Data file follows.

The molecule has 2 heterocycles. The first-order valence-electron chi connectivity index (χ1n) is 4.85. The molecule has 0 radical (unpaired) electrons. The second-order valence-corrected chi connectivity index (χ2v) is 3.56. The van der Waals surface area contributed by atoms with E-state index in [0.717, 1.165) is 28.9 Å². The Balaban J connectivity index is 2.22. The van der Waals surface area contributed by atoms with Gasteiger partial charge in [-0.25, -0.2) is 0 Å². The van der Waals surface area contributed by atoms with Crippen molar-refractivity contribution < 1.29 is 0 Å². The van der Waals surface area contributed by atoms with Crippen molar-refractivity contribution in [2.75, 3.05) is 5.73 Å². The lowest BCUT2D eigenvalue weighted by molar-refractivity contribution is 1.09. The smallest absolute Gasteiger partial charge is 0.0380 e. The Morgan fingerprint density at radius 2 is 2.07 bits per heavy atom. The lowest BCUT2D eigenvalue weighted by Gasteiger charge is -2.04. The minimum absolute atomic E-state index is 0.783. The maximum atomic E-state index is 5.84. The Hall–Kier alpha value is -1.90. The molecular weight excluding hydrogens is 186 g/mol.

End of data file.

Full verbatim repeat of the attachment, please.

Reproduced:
The molecule has 2 heterocycles. The first-order valence-electron chi connectivity index (χ1n) is 4.85. The molecule has 0 radical (unpaired) electrons. The second-order valence-corrected chi connectivity index (χ2v) is 3.56. The van der Waals surface area contributed by atoms with E-state index in [0.717, 1.165) is 28.9 Å². The Balaban J connectivity index is 2.22. The van der Waals surface area contributed by atoms with Gasteiger partial charge in [-0.25, -0.2) is 0 Å². The van der Waals surface area contributed by atoms with Crippen molar-refractivity contribution < 1.29 is 0 Å². The van der Waals surface area contributed by atoms with Crippen molar-refractivity contribution in [2.75, 3.05) is 5.73 Å². The lowest BCUT2D eigenvalue weighted by molar-refractivity contribution is 1.09. The smallest absolute Gasteiger partial charge is 0.0380 e. The Morgan fingerprint density at radius 2 is 2.07 bits per heavy atom. The lowest BCUT2D eigenvalue weighted by Gasteiger charge is -2.04. The minimum absolute atomic E-state index is 0.783. The maximum atomic E-state index is 5.84. The Hall–Kier alpha value is -1.90. The molecular weight excluding hydrogens is 186 g/mol.